Human Embryo Editing: Sweden Docs Make It Possible To Customize Your Baby

Scott Falkner

Human Embryo Editing. It sounds like something from the mind of Heinlein or Frank Herbert. Imagine being able to pick and choose your child's features via human embryo editing prior to the birth. Imagine being able to remove negative hereditary genetic factors from a human embryo so that its chances of developing a hereditary disease are a fraction of what they would have been. Some of it sounds like playing God. Some of it sounds like smart science. And some scientists in Sweden have brought us one step closer to human embryo editing.

Those Swedish scientists at the Karolinska Institute in Stockholm have become the first to successfully edit genetic material in healthy human embryos. The scientists, led by biologist Fredrik Lanner, injected a gene-editing tool into human embryos that was intended to make extremely specific changes to that embryo's genetic material. The human embryo injection is done at an extremely early stage, less than 48 hours after fertilization. So what are they changing in the human embryo's DNA? That is not entirely clear. For now, the researchers say that they are hoping that the experiments they're conducting will help them develop new methods for preventing miscarriages and for treating infertility, as well as to better understand human embryo development.

The human embryos used in the Swedish experiments could lead to pregnancy, but for the moment, they will not. The human embryos used were donated by couples that had undergone an in vitro fertilization process. The human embryos all contained an extra set of chromosomes, a protection technique that would make them unviable beyond a certain point in their development. (If this sounds eerily familiar, perhaps you're remembering the scene in Jurassic Park where the scientist explains how they deny the dinosaur embryos a chromosome so they're all female, thus regulating the mating process.) Thus, the human embryos in the Swedish experiments don't last longer than two weeks.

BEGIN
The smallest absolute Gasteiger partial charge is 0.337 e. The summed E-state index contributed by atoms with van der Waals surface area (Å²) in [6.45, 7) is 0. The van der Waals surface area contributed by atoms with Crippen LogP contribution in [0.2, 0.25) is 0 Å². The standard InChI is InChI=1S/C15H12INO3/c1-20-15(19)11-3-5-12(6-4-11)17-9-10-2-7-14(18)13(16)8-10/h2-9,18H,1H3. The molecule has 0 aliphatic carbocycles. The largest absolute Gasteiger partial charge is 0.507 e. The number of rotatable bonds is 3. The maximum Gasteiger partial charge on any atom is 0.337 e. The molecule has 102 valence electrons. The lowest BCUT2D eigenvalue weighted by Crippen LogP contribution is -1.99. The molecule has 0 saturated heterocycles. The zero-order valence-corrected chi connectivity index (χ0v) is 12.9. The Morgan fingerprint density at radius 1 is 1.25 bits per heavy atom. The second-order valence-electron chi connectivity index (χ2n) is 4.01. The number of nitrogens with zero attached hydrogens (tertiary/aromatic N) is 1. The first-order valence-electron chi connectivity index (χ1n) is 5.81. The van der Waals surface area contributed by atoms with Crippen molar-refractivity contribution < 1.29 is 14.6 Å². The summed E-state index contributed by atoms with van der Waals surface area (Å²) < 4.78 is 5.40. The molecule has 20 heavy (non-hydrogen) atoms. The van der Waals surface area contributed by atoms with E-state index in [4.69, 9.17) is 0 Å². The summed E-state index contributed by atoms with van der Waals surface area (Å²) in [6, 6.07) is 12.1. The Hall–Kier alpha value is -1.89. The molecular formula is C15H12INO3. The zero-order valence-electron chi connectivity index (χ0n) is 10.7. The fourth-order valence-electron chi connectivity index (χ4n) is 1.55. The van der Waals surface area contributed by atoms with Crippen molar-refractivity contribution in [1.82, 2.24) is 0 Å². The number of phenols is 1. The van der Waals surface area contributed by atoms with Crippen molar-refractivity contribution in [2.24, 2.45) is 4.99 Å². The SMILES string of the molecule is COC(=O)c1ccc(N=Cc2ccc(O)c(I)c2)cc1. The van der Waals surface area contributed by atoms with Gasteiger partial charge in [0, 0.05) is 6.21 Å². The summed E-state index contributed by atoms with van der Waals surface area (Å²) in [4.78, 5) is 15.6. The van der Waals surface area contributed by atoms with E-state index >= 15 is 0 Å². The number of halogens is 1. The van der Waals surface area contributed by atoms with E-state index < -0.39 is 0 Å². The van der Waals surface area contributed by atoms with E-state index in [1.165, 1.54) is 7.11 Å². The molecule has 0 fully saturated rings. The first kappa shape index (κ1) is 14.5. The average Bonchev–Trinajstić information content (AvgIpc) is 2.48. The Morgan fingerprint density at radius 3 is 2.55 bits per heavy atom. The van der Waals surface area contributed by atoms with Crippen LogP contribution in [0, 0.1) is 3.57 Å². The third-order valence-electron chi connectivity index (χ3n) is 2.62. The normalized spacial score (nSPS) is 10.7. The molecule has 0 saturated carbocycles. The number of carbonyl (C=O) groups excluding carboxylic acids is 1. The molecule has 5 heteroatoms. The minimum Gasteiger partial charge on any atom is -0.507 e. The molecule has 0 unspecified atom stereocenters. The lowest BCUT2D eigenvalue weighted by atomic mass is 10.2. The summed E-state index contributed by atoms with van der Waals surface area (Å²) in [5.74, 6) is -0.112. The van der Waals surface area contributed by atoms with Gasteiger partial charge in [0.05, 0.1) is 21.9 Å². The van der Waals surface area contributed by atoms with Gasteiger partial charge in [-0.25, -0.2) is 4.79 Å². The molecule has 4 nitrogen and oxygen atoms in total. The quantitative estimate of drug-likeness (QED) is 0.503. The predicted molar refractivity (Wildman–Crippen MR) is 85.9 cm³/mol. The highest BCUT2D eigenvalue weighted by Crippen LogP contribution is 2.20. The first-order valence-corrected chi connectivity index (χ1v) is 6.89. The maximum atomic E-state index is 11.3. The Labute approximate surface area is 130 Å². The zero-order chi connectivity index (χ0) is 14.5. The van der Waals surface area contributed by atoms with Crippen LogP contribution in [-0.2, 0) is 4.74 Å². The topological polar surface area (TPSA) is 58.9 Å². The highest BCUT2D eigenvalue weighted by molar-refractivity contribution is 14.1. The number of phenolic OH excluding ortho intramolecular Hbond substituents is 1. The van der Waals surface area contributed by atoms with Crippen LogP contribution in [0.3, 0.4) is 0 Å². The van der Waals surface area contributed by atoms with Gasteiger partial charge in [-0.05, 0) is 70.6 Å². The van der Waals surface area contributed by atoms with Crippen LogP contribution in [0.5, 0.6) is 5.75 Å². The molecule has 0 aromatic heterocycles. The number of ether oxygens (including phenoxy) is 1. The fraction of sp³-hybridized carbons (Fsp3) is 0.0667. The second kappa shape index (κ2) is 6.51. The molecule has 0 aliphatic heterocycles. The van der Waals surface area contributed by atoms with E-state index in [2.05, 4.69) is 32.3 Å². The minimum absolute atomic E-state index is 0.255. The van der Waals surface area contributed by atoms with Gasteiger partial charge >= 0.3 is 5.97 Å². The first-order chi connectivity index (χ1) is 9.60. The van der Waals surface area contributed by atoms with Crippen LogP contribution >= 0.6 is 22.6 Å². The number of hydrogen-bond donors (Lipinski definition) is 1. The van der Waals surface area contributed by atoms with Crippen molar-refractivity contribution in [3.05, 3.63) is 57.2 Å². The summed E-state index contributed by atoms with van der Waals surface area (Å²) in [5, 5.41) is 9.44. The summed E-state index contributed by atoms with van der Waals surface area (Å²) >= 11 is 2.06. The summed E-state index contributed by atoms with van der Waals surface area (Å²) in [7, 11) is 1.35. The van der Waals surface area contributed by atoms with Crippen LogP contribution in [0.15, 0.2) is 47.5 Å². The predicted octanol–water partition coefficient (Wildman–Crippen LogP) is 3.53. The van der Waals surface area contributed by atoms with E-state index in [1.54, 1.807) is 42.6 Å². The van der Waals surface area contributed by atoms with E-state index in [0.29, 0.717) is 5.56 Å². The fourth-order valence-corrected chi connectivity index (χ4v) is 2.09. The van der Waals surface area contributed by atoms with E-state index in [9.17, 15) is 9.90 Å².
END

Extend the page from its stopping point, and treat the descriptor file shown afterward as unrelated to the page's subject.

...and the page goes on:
Though, in theory, the new techniques developed for editing the genetic makeup of human embryos in Sweden could lead to parents picking and choosing their future children's DNA makeup, Dr. Lanner has stated that he is firmly against the idea. (Which brings to mind another part of Jurassic Park, when Dr. Ian Malcolm says, "Your scientists were so preoccupied with whether or not they could they didn't stop to think about whether or not they should.")

Right now, Lanner and the other Swedish scientists are using their human embryo injections to "deactivate" certain genes that are involved in the very early stages of human development. When asked what the reasons for the experiments are, Lanner and his team are attempting to learn more about the genetic roles in development, and about the reasons behind fertility in specific.

Despite the controversies in human embryo genetic editing, there has been more and more research being conducted across the globe in this groundbreaking field. Last year, there was an international summit on human embryo gene editing. The results of the summit led to researchers suggesting that there ought to be limits put on the studies of human embryo gene editing. Some of those limits stated that no gene editing should be done as of yet on embryos that will be used in pregnancies. The summit also released guidelines stating that it would be "irresponsible" to perform human embryo germ line editing. This means that there should be no changes in the human embryo's genes that could be passed down from one generation to the next.

So, for now, if you were hoping on picking the hair or eye color of your next baby, or hoping to subtract a genetic predisposition to early onset Alzheimer's Disease or breast cancer utilizing human embryo gene editing, you're going to have to wait a bit longer.

[Featured Image by China Photos/Getty Images]